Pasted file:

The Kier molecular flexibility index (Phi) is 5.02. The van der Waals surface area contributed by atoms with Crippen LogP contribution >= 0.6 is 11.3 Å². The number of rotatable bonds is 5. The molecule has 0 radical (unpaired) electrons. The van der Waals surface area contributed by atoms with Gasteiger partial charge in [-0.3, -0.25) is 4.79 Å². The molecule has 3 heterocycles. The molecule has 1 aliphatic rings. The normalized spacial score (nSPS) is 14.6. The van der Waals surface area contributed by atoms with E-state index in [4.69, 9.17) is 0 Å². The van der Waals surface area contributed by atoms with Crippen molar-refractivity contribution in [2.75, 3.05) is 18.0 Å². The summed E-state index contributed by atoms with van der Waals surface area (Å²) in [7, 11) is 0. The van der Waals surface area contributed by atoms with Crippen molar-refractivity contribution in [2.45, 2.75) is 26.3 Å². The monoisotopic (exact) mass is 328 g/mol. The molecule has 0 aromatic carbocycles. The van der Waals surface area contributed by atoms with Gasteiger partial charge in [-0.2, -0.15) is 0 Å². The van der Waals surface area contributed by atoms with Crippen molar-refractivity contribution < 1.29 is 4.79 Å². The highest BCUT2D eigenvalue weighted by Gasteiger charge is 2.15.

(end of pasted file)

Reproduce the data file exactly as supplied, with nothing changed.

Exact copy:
The Kier molecular flexibility index (Phi) is 5.02. The van der Waals surface area contributed by atoms with Crippen LogP contribution >= 0.6 is 11.3 Å². The number of rotatable bonds is 5. The molecule has 0 radical (unpaired) electrons. The van der Waals surface area contributed by atoms with Gasteiger partial charge in [-0.3, -0.25) is 4.79 Å². The molecule has 3 heterocycles. The molecule has 1 aliphatic rings. The normalized spacial score (nSPS) is 14.6. The van der Waals surface area contributed by atoms with E-state index in [4.69, 9.17) is 0 Å². The van der Waals surface area contributed by atoms with Crippen molar-refractivity contribution in [2.75, 3.05) is 18.0 Å². The summed E-state index contributed by atoms with van der Waals surface area (Å²) in [7, 11) is 0. The van der Waals surface area contributed by atoms with Crippen molar-refractivity contribution in [2.45, 2.75) is 26.3 Å². The monoisotopic (exact) mass is 328 g/mol. The molecule has 0 aromatic carbocycles. The van der Waals surface area contributed by atoms with Gasteiger partial charge in [-0.2, -0.15) is 0 Å². The van der Waals surface area contributed by atoms with Crippen molar-refractivity contribution < 1.29 is 4.79 Å². The highest BCUT2D eigenvalue weighted by Gasteiger charge is 2.15.